History is filled with ink poured over the reflections of those who consider deity a noun and those who consider deity a process, or a place, or a condition or a relationship. And how we individually and collectively conceptualize God plays a significant role in our personal and communal notion of how any relationship between our lives and God might evolve.

The phrase ‘imago dei’ (The Image of God) is a concept and a theological doctrine in Judaism, Christianity, and Sufism of Islam, that states that human beings are creatae4d in the image and likeness of God. The Hippocratic Oath, taken by all medical doctors, implores them to “do not harm” in a direct application to the notion of imago dei. However, the concept has few if any other sociological, legal, historic, and especially ethical applications in contemporary culture, outside of the sphere of bioethics.

From a theological perspective, do we have within us a spark of the divine? Or, does imago dei pertain more to the theological notion that God cares for humans in a manner emblematic of and incarnating an identical/empathic relationship? And, overlaying the different noun or verb (or both) characterization of God, in an evolving, changing, developing, and potentially transforming dynamic, how can/do/will/ humans enter into any meaningful relationship with the sacred?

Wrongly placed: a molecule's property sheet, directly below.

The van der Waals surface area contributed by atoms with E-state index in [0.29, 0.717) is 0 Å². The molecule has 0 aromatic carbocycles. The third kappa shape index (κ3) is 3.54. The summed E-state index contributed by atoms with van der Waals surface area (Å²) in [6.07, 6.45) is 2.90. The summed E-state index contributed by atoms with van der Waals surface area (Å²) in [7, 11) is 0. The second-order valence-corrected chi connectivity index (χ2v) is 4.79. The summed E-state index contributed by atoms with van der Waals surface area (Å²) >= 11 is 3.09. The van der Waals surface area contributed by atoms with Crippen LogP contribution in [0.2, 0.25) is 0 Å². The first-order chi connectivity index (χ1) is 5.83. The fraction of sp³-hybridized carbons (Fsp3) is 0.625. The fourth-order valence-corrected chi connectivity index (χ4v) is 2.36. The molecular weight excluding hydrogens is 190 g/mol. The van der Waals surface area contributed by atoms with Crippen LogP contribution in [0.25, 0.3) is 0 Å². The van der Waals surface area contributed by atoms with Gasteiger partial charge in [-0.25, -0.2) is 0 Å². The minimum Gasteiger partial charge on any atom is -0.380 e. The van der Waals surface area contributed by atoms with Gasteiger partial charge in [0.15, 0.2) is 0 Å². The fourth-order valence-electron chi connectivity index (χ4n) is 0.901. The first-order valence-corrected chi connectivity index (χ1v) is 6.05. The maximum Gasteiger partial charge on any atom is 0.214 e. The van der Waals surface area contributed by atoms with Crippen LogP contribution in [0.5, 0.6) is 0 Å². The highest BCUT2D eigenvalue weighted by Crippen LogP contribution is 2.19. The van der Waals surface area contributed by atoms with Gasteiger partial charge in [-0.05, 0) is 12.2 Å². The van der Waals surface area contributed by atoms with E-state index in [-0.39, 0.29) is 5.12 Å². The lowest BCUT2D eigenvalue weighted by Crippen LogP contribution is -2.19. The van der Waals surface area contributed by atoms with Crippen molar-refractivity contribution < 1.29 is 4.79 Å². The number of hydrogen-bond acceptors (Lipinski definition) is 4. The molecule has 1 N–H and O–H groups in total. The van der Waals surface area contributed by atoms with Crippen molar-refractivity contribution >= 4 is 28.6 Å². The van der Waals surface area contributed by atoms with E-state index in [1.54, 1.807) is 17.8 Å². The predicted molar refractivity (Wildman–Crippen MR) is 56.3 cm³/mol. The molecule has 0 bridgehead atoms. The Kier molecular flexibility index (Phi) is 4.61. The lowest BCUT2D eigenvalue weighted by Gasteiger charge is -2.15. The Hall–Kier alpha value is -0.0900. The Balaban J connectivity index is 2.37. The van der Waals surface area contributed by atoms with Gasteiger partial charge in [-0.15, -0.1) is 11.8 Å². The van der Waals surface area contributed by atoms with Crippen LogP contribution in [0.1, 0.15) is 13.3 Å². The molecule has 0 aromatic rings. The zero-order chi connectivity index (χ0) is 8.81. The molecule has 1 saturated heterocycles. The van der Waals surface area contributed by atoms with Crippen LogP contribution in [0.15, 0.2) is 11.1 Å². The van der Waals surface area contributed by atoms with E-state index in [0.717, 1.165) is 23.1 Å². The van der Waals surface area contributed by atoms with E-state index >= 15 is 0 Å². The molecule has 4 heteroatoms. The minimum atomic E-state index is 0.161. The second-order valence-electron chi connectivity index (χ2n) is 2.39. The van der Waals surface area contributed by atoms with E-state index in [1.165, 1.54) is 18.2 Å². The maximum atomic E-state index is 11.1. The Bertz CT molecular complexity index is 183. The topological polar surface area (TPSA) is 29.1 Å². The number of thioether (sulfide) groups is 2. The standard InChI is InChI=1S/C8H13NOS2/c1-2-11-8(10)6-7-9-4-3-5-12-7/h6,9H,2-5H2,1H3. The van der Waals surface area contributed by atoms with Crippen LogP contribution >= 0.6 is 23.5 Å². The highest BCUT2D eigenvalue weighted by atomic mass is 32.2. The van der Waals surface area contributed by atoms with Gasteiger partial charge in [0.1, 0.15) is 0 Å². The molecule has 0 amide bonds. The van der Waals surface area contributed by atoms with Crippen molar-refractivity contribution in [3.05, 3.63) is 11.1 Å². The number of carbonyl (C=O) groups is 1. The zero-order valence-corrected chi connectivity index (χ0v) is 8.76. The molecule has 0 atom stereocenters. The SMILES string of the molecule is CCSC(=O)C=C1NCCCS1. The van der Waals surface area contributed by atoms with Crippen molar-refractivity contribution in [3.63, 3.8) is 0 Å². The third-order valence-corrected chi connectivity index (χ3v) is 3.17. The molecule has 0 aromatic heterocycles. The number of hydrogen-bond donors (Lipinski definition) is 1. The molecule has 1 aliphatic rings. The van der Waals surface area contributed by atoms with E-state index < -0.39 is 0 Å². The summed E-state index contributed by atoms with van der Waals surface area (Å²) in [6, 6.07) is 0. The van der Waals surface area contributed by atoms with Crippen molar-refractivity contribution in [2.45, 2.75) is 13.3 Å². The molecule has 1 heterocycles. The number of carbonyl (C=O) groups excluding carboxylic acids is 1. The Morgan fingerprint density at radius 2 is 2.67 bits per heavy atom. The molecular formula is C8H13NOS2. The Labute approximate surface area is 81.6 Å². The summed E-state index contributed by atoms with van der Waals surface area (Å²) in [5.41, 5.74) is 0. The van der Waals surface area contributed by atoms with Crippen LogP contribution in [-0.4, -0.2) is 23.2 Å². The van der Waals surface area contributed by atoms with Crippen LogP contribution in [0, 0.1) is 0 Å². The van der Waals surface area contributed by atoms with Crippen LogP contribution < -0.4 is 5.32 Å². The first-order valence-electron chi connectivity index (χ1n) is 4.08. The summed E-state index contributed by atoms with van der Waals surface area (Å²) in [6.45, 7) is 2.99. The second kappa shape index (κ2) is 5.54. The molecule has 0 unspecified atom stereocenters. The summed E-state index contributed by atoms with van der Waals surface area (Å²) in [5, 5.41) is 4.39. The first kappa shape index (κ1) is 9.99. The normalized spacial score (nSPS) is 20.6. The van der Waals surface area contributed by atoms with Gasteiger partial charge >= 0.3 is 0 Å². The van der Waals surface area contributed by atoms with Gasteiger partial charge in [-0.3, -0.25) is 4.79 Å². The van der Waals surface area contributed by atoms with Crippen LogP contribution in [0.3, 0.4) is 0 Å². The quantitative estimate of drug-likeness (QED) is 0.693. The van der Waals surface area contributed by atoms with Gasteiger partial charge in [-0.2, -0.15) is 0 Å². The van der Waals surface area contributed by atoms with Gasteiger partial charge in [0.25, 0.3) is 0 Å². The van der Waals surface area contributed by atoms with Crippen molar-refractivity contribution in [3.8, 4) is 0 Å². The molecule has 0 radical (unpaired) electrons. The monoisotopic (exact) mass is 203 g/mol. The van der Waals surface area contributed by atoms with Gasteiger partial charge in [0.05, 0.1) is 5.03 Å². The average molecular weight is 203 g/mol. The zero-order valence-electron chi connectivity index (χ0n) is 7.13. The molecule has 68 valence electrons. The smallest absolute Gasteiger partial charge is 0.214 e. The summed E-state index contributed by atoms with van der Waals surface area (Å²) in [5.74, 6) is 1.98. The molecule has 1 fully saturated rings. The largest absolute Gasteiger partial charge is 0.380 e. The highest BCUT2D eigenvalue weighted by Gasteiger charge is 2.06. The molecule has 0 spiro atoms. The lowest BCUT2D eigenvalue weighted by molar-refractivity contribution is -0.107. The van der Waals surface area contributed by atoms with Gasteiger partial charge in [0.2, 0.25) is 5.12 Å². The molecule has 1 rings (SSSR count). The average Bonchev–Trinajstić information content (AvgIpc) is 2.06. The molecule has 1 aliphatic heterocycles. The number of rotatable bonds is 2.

When we experience a “sacrament” (baptism, confirmation, marriage, Eucharist.,  the last rights, penitential, funeral, do we think about what the meaning of that moment might be? Considered as an moment in which something we call divine grace is being imparted, do recipients think of these moments in this way? And if they do, what does that mean?

If grace is undeserved mercy from God, does our view of life include a perception, never mind a belief, that we have been given grace? We hear often the cliché, “there but the grace of God go I” when commenting on the fall “from grace” of an individual who has ‘sinned’ in the eyes of an institution, or the socially accepted behaviour of an honourable and respectable human, or more fatefully, one who has crossed the boundaries of the law, in the west itself founded on biblical writ. So somewhere, somehow, the concept/consciousness of grace lingers in the back of our minds and hearts, as a kind of ‘good luck charm’ that keeps us from veering into a ditch in our lives.

Do we consider a moment of sacrament akin to, or an actual incarnation of, a moment of grace? And if so, what is the import of such moments in our perception and evaluation of its import in our lives?